Tolls might not appear on Connecticut highways for years to come, but Gov. Ned Lamont sees an opportunity for the state to obtain some much-needed transportation funding before the first overhead collector is even installed.
The Democrat has suggested borrowing against the roughly $800 million a year the highway tolls are projected to generate. But that tactic has been partly blamed for the financial challenges facing at least one state, Ohio, where drivers now face hefty gas tax increases at the pump.
“Once they know we’re going to be able to do our electronic tolling, we can borrow against those anticipated tolling revenues,” Lamont told reporters on Wednesday. The former businessman suggested such a move would allow the state’s Department of Transportation to jump-start spending on certain key transportation projects as it awaits the necessary federal approvals and the installation of tolls. That has been estimated to take anywhere from two to seven years.
Lamont, who opposes increasing the gas tax, wants to install electronic tolls on Interstates 84, 91, 95 and Route 15 to “speed up our transportation system” and to “get this state moving again economically.” Connecticut, which has not had any tolls since the 1980s, faces an estimated $60 billion backlog of unfunded transportation infrastructure projects. Meanwhile, the state’s main transportation account is projected to be insolvent by 2024.
It remains unclear whether there will be enough support this year in the Democratic-controlled General Assembly to pass a tolling bill, which is still being negotiated .
Former Ohio Gov. John Kasich, a Republican who also opposed a gas tax increase, agreed in 2013 to sell bonds backed by future toll revenue from the Ohio Turnpike to raise $1.5 billion. It was pitched as an out-of-the-box way to spur funding for key projects. That money paid for 13 major projects within 75 miles of the turnpike, as well as other projects along the corridor. However, the state’s drivers are still left with crumbling roads, not enough money to fix them and the prospect of having to pay off that debt until 2048. That’s on top of existing transportation-related debt that Ohio owes.
Faced with the prospect of not having the revenue to pay for any new highway improvement projects beginning July 1, Republican Gov. Mike DeWine this month signed a transportation budget that increases Ohio’s tax on gas by 10.5 cents a gallon and on diesel fuel by 19 cents. He called it a decision “no one relished.”
Related Content: Capitol Report: Lamont says toll gantries total would not surpass 50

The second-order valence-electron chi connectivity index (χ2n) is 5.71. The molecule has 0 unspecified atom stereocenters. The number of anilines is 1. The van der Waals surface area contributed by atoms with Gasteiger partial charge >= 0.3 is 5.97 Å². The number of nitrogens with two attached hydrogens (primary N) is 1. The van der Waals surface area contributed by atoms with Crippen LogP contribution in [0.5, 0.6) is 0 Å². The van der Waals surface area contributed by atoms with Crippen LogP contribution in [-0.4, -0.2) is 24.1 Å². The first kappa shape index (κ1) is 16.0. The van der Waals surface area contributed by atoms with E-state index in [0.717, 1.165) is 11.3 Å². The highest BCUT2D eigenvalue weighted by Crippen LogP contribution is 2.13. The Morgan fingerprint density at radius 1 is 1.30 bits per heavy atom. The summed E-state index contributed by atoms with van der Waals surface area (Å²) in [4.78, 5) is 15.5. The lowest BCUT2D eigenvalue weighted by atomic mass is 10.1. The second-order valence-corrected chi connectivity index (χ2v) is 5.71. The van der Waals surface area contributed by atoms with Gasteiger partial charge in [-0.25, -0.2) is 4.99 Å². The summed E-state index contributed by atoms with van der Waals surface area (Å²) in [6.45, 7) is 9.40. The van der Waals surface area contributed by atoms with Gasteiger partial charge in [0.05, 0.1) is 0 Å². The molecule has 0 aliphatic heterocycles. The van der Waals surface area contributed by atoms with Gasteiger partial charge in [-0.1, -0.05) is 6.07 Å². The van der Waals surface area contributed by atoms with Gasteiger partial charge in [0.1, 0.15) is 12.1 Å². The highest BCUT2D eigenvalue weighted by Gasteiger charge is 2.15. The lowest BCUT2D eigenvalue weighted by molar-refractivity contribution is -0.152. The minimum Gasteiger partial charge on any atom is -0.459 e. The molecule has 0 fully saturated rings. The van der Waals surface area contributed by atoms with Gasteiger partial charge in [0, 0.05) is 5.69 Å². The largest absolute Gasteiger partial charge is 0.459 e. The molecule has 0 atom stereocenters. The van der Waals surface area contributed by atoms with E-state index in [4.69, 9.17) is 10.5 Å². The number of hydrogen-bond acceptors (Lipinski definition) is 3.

Jonathan Peters, professor of finance and data analytics at The College of Staten Island School of Business and a tolling expert, said if Connecticut decides to follow Ohio’s lead, officials will need to consider the borrowing costs and how the state will fund both short- and long-term transportation projects.
“Borrowing the money up front would allow you to have more flexibility to repair things today, but it would give up future opportunities for other repairs down the road because you’ve spent the money,” he said. “It’s not new money. It’s not magic money.”
Lamont’s Chief of Staff Ryan Drajewicz said the administration is still in the very early stages of considering whether to borrow against future tolling revenue. He and other officials are looking at other states, including Ohio.
“I think we have the benefit of hindsight for sure, which is to look at where has this gone really wrong,” Drajewicz said.
He maintains Ohio officials “overshot by far” the projected revenues from tolls and “borrowed way too much against that.” He said the Lamont administration would be more conservative and only borrow against anticipated toll revenues for specific, priority projects, rather than seek a large block of upfront cash.
“We very much don’t want to put the state in jeopardy when it comes to something like this,” he said.
Drajewicz, state Treasurer Shawn Wooden and others have also been meeting with experts on public private partnerships to see if there’s an opportunity for Connecticut to work with a private entity to develop tolls.
However, there’s skepticism at the state Capitol about whether Connecticut should follow the privatization route that some cities and states have taken.
Joe Sculley, a lobbyist and president of the Motor Transport Association of Connecticut, a trucking organization that opposes tolls, said there’s been a “pretty bad history” of governments trying to get upfront cash from leasing everything from highways to parking meters to private entities. He sees similarities to Lamont’s idea of borrowing money from a private backer against future toll revenues.
“This is just such a complex issue, and I think that people just see money,” he said. “People see dollar signs and that’s as far as their gaze goes.”